Similar to many teenage boys, Nick Berenger participates in organized sports, works a part-time job and has a need for speed.
One thing that separates this Rockridge High School junior from the rest of his peers, however, is his horseback riding hobby. Not many other 16-year-old boys in the area ride, but Berenger does not seem to mind the attention, or even notice it.
“When you get on, it’s just like another world,” he said this week, following a practice at Loud Thunder Forest Preserve in Illinois City. “You forget about your problems.”
This weekend, Berenger and his 14-year-old horse, Scooter, will return to Loud Thunder for a series of competitions, hosted by the Hayburners 4-H Club and the Illinois City Saddle Club.
The Hayburners will celebrate the end of National 4-H week during the third-annual Ride for Hunger Horse Show on Saturday, and the Illinois City Saddle Club will host its inaugural Wade Maynard Memorial Show on Sunday.
All proceeds from Ride for Hunger will benefit River Bend Foodbank.
Each show is open to riders of all ages and features a variety of disciplines, including halter, showmanship, pleasure and speed events.
Cathy Bizarri, president of the 70-year-old Illinois City Saddle Club, said sharing the weekend with the Hayburners should draw more youth riders, a challenge for them these days.
"There's so many things for kids to do today," she said. "When my kids were little, they didn't start sports until they were in seventh grade. ... Now, kids start soccer at 3 and 4 years old."
Female youth riders significantly outnumber male youth participants.
"There were 300-some kids at the Illinois State Fair and there were only like three or four boys," said Pam Berenger, Nick's grandmother. "It's boy heaven."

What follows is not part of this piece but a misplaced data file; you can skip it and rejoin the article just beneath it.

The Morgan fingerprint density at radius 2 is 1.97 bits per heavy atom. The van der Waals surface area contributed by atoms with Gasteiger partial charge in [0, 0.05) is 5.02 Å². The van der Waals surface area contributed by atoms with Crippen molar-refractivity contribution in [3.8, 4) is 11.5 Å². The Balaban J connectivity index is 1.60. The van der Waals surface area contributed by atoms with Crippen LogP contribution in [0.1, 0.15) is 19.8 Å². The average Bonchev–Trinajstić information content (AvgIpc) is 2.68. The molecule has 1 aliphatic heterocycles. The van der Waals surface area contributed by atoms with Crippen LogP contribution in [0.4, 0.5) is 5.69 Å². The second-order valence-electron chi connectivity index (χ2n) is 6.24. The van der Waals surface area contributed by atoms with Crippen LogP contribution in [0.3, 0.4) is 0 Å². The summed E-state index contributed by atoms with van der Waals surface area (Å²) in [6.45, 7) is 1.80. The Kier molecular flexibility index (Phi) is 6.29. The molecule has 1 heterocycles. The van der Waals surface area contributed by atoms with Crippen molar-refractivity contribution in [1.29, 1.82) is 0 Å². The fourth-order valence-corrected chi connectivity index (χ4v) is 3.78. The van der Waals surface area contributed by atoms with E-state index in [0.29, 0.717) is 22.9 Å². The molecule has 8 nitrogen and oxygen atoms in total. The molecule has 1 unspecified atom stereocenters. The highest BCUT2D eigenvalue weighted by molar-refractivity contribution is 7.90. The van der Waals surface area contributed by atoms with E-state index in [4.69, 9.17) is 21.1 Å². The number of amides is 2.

More than anything, Nick, who serves as president of the Hayburners, enjoys racing around the arena on Scooter.
“It’s all about speed,” he said, combing the burs out of his horse’s tail before rehearsing for his upcoming performances.
Zipping around the arena at Loud Thunder, Nick practiced picking up a flag from one sand-filled bucket and sticking it in another.
“Get it, get it!” he shouted, steering Scooter toward their target.
A direct hit drew applause from onlookers.
“This is what he does at home to practice, except we don’t have an arena,” said Pam, who oversees the 4-H Club. “We have a backyard.
“There’s a common misconception that you need to have a nice indoor arena, or even an outdoor arena, to be good,” she continued, “but you don’t.”
Nick lives with his older sister and grandparents in Reynolds, Illinois, a small town on the border of Rock Island and Mercer counties, about 15 miles south of the metro Quad-Cities. They have a barn on their property, where Scooter and three other horses live.
“They (horses) are a lot of work,” Pam said, noting the regular brushing, riding and feeding the animals require. “It keeps him (Nick) very, very busy.”
It also takes a lot of repetition to train a horse, she said.
And they are not cheap. A “nice” horse, she estimated, costs between $1,500 and $2,000, plus feeding and boarding expenses. Ones with previous show training cost more.
But the overall equestrian experience, Pam stressed, has made her grandson a confident and responsible young man.
“It’s helped him have a purpose,” she said. “His energy is channeled into that horse.”
Nick attends the United Township Area Career Center, where he studies law enforcement and public safety. On the side, he washes dishes at a restaurant called Boon Docks in Joy, Illinois.
Although he does not have much free time, Nick knows he must clear his mind of any distractions before hopping on the saddle.
"If you're having a bad day, you have to put that aside and just realize, ‘I'm here, and I'm showing,'" he said. "If I'm having a bad day, he (Scooter) has a bad day. If we're both having a good day, were golden."